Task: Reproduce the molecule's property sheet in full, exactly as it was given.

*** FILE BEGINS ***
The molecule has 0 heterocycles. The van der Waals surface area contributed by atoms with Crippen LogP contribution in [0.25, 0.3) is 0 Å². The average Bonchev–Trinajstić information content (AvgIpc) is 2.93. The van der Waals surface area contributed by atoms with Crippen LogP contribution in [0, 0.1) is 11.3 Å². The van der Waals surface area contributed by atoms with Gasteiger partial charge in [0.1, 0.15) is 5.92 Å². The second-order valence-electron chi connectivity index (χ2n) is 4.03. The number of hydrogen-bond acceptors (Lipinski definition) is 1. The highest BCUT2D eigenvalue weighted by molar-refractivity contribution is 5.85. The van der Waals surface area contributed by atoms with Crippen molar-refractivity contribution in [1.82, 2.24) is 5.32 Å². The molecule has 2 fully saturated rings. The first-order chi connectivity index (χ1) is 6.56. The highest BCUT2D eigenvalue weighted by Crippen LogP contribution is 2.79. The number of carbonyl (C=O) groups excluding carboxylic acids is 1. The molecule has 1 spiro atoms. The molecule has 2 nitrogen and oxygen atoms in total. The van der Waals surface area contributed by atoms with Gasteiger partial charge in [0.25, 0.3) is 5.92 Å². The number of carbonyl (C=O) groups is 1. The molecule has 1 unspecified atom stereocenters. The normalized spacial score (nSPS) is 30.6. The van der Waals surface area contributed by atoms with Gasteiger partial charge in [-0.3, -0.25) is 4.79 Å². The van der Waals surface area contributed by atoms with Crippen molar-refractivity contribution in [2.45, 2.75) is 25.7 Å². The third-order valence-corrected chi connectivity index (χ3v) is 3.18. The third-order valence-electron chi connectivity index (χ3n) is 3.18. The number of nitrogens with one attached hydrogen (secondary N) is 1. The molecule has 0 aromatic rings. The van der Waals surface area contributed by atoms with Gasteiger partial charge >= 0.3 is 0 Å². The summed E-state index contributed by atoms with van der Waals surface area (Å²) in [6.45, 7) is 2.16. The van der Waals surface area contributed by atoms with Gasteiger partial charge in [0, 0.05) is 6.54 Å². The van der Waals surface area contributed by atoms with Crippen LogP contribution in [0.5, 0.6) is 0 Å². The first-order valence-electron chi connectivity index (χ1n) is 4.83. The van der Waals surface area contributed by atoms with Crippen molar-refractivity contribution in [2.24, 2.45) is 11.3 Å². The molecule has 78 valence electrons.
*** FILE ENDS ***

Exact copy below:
The molecule has 0 heterocycles. The van der Waals surface area contributed by atoms with Crippen LogP contribution in [0.25, 0.3) is 0 Å². The average Bonchev–Trinajstić information content (AvgIpc) is 2.93. The van der Waals surface area contributed by atoms with Crippen LogP contribution in [0, 0.1) is 11.3 Å². The van der Waals surface area contributed by atoms with Gasteiger partial charge in [0.1, 0.15) is 5.92 Å². The second-order valence-electron chi connectivity index (χ2n) is 4.03. The number of hydrogen-bond acceptors (Lipinski definition) is 1. The highest BCUT2D eigenvalue weighted by molar-refractivity contribution is 5.85. The van der Waals surface area contributed by atoms with Crippen molar-refractivity contribution in [1.82, 2.24) is 5.32 Å². The molecule has 2 fully saturated rings. The first-order chi connectivity index (χ1) is 6.56. The highest BCUT2D eigenvalue weighted by Crippen LogP contribution is 2.79. The number of carbonyl (C=O) groups excluding carboxylic acids is 1. The molecule has 1 spiro atoms. The molecule has 2 nitrogen and oxygen atoms in total. The van der Waals surface area contributed by atoms with Gasteiger partial charge in [0.25, 0.3) is 5.92 Å². The number of carbonyl (C=O) groups is 1. The molecule has 1 unspecified atom stereocenters. The normalized spacial score (nSPS) is 30.6. The van der Waals surface area contributed by atoms with Gasteiger partial charge in [-0.3, -0.25) is 4.79 Å². The van der Waals surface area contributed by atoms with Crippen molar-refractivity contribution in [2.45, 2.75) is 25.7 Å². The third-order valence-corrected chi connectivity index (χ3v) is 3.18. The third-order valence-electron chi connectivity index (χ3n) is 3.18. The number of nitrogens with one attached hydrogen (secondary N) is 1. The molecule has 0 aromatic rings. The van der Waals surface area contributed by atoms with Gasteiger partial charge >= 0.3 is 0 Å². The summed E-state index contributed by atoms with van der Waals surface area (Å²) in [6.45, 7) is 2.16. The van der Waals surface area contributed by atoms with Gasteiger partial charge in [0, 0.05) is 6.54 Å². The van der Waals surface area contributed by atoms with Crippen LogP contribution in [0.5, 0.6) is 0 Å². The first-order valence-electron chi connectivity index (χ1n) is 4.83. The van der Waals surface area contributed by atoms with Crippen molar-refractivity contribution in [2.24, 2.45) is 11.3 Å². The molecule has 78 valence electrons.